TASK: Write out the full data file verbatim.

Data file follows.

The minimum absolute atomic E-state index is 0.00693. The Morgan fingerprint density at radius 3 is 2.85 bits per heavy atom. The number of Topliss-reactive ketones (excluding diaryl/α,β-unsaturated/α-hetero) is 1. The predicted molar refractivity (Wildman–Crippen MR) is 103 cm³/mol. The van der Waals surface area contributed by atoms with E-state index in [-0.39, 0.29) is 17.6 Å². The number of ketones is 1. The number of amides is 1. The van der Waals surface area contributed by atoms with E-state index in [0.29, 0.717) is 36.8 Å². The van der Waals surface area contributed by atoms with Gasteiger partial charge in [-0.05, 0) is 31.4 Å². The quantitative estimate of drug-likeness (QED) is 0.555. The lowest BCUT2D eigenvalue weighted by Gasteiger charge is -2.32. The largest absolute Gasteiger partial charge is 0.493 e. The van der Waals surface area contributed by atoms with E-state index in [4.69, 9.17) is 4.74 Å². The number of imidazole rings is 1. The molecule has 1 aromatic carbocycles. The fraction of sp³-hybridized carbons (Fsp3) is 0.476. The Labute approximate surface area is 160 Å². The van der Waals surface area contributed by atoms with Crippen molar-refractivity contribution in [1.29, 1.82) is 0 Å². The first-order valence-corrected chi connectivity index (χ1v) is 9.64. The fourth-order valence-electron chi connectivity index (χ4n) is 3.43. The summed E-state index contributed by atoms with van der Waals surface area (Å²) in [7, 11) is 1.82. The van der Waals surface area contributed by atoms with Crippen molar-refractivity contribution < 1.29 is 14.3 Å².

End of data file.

The minimum absolute atomic E-state index is 0.00693. The Morgan fingerprint density at radius 3 is 2.85 bits per heavy atom. The number of Topliss-reactive ketones (excluding diaryl/α,β-unsaturated/α-hetero) is 1. The predicted molar refractivity (Wildman–Crippen MR) is 103 cm³/mol. The van der Waals surface area contributed by atoms with E-state index in [-0.39, 0.29) is 17.6 Å². The number of ketones is 1. The number of amides is 1. The van der Waals surface area contributed by atoms with E-state index in [0.29, 0.717) is 36.8 Å². The van der Waals surface area contributed by atoms with Gasteiger partial charge in [-0.05, 0) is 31.4 Å². The quantitative estimate of drug-likeness (QED) is 0.555. The lowest BCUT2D eigenvalue weighted by Gasteiger charge is -2.32. The largest absolute Gasteiger partial charge is 0.493 e. The van der Waals surface area contributed by atoms with E-state index in [4.69, 9.17) is 4.74 Å². The number of imidazole rings is 1. The molecule has 1 aromatic carbocycles. The fraction of sp³-hybridized carbons (Fsp3) is 0.476. The Labute approximate surface area is 160 Å². The van der Waals surface area contributed by atoms with Crippen molar-refractivity contribution in [1.29, 1.82) is 0 Å². The first-order valence-corrected chi connectivity index (χ1v) is 9.64. The fourth-order valence-electron chi connectivity index (χ4n) is 3.43. The summed E-state index contributed by atoms with van der Waals surface area (Å²) in [7, 11) is 1.82. The van der Waals surface area contributed by atoms with Crippen molar-refractivity contribution < 1.29 is 14.3 Å².